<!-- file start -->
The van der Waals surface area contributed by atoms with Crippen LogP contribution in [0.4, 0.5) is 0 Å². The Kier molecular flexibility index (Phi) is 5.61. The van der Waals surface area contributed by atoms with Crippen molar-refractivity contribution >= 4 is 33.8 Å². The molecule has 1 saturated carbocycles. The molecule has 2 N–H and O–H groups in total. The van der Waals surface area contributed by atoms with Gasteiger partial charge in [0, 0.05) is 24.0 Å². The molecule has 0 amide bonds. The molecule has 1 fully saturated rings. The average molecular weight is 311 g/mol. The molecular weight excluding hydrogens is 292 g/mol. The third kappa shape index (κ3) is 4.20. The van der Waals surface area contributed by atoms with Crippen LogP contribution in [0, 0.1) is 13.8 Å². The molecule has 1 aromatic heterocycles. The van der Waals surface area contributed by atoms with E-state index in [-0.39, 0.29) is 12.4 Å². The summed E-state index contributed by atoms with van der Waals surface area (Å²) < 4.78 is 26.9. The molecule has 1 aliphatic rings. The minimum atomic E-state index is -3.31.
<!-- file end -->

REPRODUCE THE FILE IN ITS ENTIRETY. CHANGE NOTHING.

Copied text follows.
The van der Waals surface area contributed by atoms with Crippen LogP contribution in [0.4, 0.5) is 0 Å². The Kier molecular flexibility index (Phi) is 5.61. The van der Waals surface area contributed by atoms with Crippen molar-refractivity contribution >= 4 is 33.8 Å². The molecule has 1 saturated carbocycles. The molecule has 2 N–H and O–H groups in total. The van der Waals surface area contributed by atoms with Gasteiger partial charge in [0, 0.05) is 24.0 Å². The molecule has 0 amide bonds. The molecule has 1 fully saturated rings. The average molecular weight is 311 g/mol. The molecular weight excluding hydrogens is 292 g/mol. The third kappa shape index (κ3) is 4.20. The van der Waals surface area contributed by atoms with Crippen LogP contribution in [0, 0.1) is 13.8 Å². The molecule has 1 aromatic heterocycles. The van der Waals surface area contributed by atoms with E-state index in [-0.39, 0.29) is 12.4 Å². The summed E-state index contributed by atoms with van der Waals surface area (Å²) < 4.78 is 26.9. The molecule has 1 aliphatic rings. The minimum atomic E-state index is -3.31.